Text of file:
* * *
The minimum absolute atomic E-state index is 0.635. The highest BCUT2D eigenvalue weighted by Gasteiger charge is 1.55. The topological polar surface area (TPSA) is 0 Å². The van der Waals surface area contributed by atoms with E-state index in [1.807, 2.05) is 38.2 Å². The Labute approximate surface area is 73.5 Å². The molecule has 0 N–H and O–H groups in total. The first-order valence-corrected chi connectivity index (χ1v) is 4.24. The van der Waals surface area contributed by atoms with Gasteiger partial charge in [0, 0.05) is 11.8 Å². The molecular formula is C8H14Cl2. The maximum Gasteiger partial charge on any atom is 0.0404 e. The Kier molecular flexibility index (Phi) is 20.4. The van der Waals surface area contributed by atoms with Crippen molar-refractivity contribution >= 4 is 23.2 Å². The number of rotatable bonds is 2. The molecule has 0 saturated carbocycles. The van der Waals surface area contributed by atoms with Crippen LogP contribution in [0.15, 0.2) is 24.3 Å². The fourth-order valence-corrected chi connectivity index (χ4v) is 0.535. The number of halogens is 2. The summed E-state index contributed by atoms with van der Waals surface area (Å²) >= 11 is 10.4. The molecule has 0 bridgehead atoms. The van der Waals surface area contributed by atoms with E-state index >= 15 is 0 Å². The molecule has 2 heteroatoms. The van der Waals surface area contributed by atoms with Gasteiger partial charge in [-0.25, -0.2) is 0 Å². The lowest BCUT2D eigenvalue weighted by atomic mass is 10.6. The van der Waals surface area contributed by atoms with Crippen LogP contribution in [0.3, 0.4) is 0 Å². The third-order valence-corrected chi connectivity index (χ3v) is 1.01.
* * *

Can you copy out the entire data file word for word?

The minimum absolute atomic E-state index is 0.635. The highest BCUT2D eigenvalue weighted by Gasteiger charge is 1.55. The topological polar surface area (TPSA) is 0 Å². The van der Waals surface area contributed by atoms with E-state index in [1.807, 2.05) is 38.2 Å². The Labute approximate surface area is 73.5 Å². The molecule has 0 N–H and O–H groups in total. The first-order valence-corrected chi connectivity index (χ1v) is 4.24. The van der Waals surface area contributed by atoms with Gasteiger partial charge in [0, 0.05) is 11.8 Å². The molecular formula is C8H14Cl2. The maximum Gasteiger partial charge on any atom is 0.0404 e. The Kier molecular flexibility index (Phi) is 20.4. The van der Waals surface area contributed by atoms with Crippen molar-refractivity contribution >= 4 is 23.2 Å². The number of rotatable bonds is 2. The molecule has 0 saturated carbocycles. The van der Waals surface area contributed by atoms with Crippen LogP contribution in [0.15, 0.2) is 24.3 Å². The fourth-order valence-corrected chi connectivity index (χ4v) is 0.535. The number of halogens is 2. The summed E-state index contributed by atoms with van der Waals surface area (Å²) >= 11 is 10.4. The molecule has 0 bridgehead atoms. The van der Waals surface area contributed by atoms with E-state index >= 15 is 0 Å². The molecule has 2 heteroatoms. The van der Waals surface area contributed by atoms with Gasteiger partial charge in [-0.25, -0.2) is 0 Å². The lowest BCUT2D eigenvalue weighted by atomic mass is 10.6. The van der Waals surface area contributed by atoms with Crippen LogP contribution in [0.3, 0.4) is 0 Å². The third-order valence-corrected chi connectivity index (χ3v) is 1.01.